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Grillo SA. 
“Studies on the effect of d-Lysergic acid diethylamide (LSD-25) and the dorsal hippocampus in the integration of sensory information by the brain”. 
Medicine Afrique Noire. 1976;23(7):425-427.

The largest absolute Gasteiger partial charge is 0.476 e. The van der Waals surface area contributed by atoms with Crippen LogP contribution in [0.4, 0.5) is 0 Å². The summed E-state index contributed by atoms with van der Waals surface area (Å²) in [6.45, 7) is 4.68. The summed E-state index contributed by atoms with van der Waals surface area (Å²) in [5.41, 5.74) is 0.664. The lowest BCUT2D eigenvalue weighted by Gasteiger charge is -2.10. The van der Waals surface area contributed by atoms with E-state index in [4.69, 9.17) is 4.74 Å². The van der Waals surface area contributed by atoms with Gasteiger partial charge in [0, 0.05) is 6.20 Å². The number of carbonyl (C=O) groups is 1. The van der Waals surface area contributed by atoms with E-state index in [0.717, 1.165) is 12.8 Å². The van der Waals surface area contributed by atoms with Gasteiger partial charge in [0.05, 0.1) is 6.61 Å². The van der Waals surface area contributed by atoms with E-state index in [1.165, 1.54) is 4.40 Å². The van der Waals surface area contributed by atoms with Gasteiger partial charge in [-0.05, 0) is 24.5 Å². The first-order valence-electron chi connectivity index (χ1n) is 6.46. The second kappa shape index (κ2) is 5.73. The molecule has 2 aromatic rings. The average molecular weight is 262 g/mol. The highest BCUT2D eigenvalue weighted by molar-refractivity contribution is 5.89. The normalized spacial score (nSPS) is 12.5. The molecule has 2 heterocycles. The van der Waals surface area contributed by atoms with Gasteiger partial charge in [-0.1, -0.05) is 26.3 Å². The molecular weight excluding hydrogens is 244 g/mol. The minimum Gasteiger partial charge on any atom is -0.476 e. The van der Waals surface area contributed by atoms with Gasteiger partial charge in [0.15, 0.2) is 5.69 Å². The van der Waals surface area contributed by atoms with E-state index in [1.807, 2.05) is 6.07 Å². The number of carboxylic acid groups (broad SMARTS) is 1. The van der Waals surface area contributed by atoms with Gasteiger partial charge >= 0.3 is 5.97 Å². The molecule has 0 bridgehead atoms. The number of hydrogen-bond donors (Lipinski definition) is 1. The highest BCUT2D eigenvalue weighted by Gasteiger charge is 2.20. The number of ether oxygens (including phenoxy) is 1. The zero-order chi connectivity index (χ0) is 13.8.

Certain drugs like amphetamine, mescaline, LSD-25 and chlopromazine are known to affect behavioral responses and mood in man & animal. The type of behavioral responses produced by some of these drugs are dependent on the dose administered at a time. For example, amphetamine when administered in small doses will induce an increased state of attentiveness whereas in large doses hallucination and distraction are produced. On the other hand, LSD-25 in very small doses (10 mcg/kg) will induce distraction and hallucination in man and animal. It has been suggested that the hallucination produced by LSD-25 could be due to excessive entrance of all types of sensory information into the brain and the heightened perception of non-significant stimuli (Key, 1965). Key (1964) had shown that the surface positive secondary response at the auditory cortex was directly correlated with attention in the cat. It was also shown that this wave fluctuated more with attention. Grillo (1967) reported the relationship between-surface positive secondary response (slow potential) at the auditory cortex and the slow wave (slow potential) in the mesencephalic reticular formation. He showed that a correlation exists between the activity of the slow wave in the mesencephalic reticular formation and the slow wave or the secondary response at the primary cortex. However, the slow potential of the mesencephalic reticular formation was found to be different in configuration and time sequence from that of the auditory cortex. He, therefore, suggested that the sensory information first reaching the mesencephalic reticular formation is not immediately made available to the cortex; rather a mechanism may exist within the mesencephalic reticular formation which first handles the.information and assesses it as to its significance before passing on to the cortex. Therefore the fluctuation observed on the cortex could be the manifestation of what had already taken place in the mesencephalic reticular formation. Hence the slow potential of the primary auditory cortex can be used as an indicator for the degree or state of attentiveness in an animal or human experiments. This has also been reported by other workers (Haider et al., 1964; Davis, 1964). The effect of hippocampal stimulation on the slow potential or the secondary potential of the primary auditory cortex during distraction has been reported by Grillo (1971). During distraction the slow response-was reduced in amplitude, however, hippocampal stimulation was found to counteract the effect of distraction on the amplitude of the slow response. If LSD-25 induces distraction as part of the mechanism of its action, then hippocampal stimulation will be expected to counteract the effect of LSD-25 on the amplitude of the slow response of the primary auditory cortex. The purpose of this work, therefore, is to find out the effect of hippocampal stimulation on the action of LSD-25 on the slow response of the primary auditory cortex. The results will be discussed in relation to one of the causes of mental illness.
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